We’re proud to introduce MealLogger version 4! In a nutshell, MealLogger 4 has the same photo food journal features that you’ve come to expect combined with some new features we’re really excited about, especially the ability to Track Servings and to create Nutrition Programs based on servings.
This is a guest entry by Dane Baker, sports dietitian for High Performance Sport New Zealand.
Part of my role with High Performance Sport New Zealand is as the lead nutrition provider for the New Zealand Men’s field hockey team, a game with extreme repeated high intensity running demands. This can be a challenging program to work with as the program is not centralized, which means our players aren’t located in one central location. We have players who play in Europe and Australia, and others who live in different parts of New Zealand. A challenge for players not based here in Auckland has always been tracking progress, creating accountability and improving nutritional knowledge without the face to face contact. Continue reading
Based on our years of working with Nutrition and Health Professionals, we’ve developed and continue to develop new ways to see how your clients, your social groups and your organization is performing. In our free training sessions we hear similar questions and concerns from individual coaches to large organizations with many professionals running both sponsored social groups and private clients:
Are the coaches in my organization giving enough feedback to their clients?
Which of our clients are at risk of slipping away? Continue reading
MealLogger and the Center for Clinical Investigations’ Nutrition Core at Brigham and Women’s Hospital have entered a new collaboration. The collaboration will allow the researchers at the Nutrition Core to utilize MealLogger in their ongoing research projects both to collect nutrition information from study participants and to use MealLogger to test remote nutrition interventions utilizing features such as peer support and nutrition challenges.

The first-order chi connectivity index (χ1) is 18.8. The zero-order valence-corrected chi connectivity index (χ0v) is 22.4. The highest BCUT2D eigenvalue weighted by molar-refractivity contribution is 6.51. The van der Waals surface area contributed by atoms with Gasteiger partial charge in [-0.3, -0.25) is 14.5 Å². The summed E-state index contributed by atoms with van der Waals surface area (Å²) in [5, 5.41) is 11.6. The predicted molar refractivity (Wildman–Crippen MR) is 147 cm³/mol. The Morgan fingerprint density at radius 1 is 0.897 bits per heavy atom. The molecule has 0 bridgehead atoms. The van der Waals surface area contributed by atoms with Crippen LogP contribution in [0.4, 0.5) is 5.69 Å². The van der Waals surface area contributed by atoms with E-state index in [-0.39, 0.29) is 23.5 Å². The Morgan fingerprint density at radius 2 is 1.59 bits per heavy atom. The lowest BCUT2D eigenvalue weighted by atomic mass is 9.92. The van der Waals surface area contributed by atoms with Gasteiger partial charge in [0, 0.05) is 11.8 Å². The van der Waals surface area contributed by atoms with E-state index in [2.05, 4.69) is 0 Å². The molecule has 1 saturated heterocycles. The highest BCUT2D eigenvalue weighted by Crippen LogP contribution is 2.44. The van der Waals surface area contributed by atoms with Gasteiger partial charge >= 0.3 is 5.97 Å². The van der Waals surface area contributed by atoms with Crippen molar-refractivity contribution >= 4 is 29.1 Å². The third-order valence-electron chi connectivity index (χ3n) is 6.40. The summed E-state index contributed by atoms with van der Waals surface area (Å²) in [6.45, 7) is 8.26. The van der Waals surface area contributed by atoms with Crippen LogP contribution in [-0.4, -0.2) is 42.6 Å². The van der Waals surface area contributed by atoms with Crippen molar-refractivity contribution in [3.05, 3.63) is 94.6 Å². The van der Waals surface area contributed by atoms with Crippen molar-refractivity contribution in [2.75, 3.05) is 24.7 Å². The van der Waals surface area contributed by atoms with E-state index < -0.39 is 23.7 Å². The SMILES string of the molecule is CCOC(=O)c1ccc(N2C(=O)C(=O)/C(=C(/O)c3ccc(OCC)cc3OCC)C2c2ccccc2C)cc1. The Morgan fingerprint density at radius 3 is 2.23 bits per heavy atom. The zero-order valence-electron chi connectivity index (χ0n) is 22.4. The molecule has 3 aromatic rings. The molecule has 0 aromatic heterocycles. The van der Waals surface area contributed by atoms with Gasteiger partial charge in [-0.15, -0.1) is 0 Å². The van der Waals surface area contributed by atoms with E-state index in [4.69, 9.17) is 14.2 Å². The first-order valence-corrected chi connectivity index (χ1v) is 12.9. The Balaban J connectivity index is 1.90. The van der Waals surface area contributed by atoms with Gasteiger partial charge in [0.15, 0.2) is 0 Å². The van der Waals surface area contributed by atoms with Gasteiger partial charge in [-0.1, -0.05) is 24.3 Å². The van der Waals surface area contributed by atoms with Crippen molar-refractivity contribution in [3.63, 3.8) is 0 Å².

Recently, Leigh Keating, MS, RD, LDN, CBDT, Director of Nutrition Research of Harvard Catalyst Clinical Research Center, Andrew McHill, PhD, post-doctoral fellow, and Elizabeth Klerman, MD, PhD, Associate Professor of Medicine, at Brigham and Women’s Hospital used MealLogger to examine diets of undergraduate students.
“We wanted to expand the use of the service to other research projects that benefit from collecting nutrition information via Continue reading
In our last entry, we discussed the invaluable elements of support and interaction for clients seeking weight loss. Feedback occurs where support and interaction intersect, and arms health professionals with the weaponry required to help clients achieve lasting weight loss. But not just any form of feedback will do.
Web-based weight loss programs are a dime a dozen. Claims that participants will shed pounds by implementing their strategies abound, but only a few will make good on such promises. The major factor that determines their ultimate success or failure? Human interaction.
Human interaction can take place in person, over the phone, or via the internet, and each modality can support weight loss. Since people spend more time than ever before on their smart-phones, particularly on social networking apps, we’ll focus on app- and web-based nutrition interventions in this post.
A growing body of research supports photographing meals as an effective alternative to recording meals via pen and paper. In one such study, 33 ladies in the Women’s Health Initiative photographed their meals for one month. Their fat intake decreased significantly and their total caloric intake dropped modestly. The study’s authors concluded, Findings support the largely untapped potential of hand-held computers for improving diet monitoring and diet adherence. Continue reading
Complimenting in-person nutrition appointments with app-based support grows businesses by synergistically:
- Increasing the volume of clients health professionals can take on
- Improving the quality of nutrition counseling
- Making advertising easy, as clients photograph meals regularly and field questions by friends and colleagues about what they’re doing
The market for app-based nutrition counseling and support networks grows larger every year. As smart phone usage grows, the health professional’s ability to extend their reach and offer more effective counseling grows along with it. Take a look at the medium through which more and more people are looking to connect:
- Over 64% of adult Americans own a smartphone.
- Over 73% of teenagers (13-17 years) have access to a smartphone.
Health and fitness professionals using MealLogger Pro often ask us whether research supports the use of mobile devices and apps for improving health and body composition. They wonder whether specific features like photo-journaling, peer support, and challenges influence behavior change and tell us they would love to see examples of best practices from other colleagues. We’re creating a blog to answer these questions and share relevant research as well as some of the lessons we’ve learned about how to best use mobile health technology.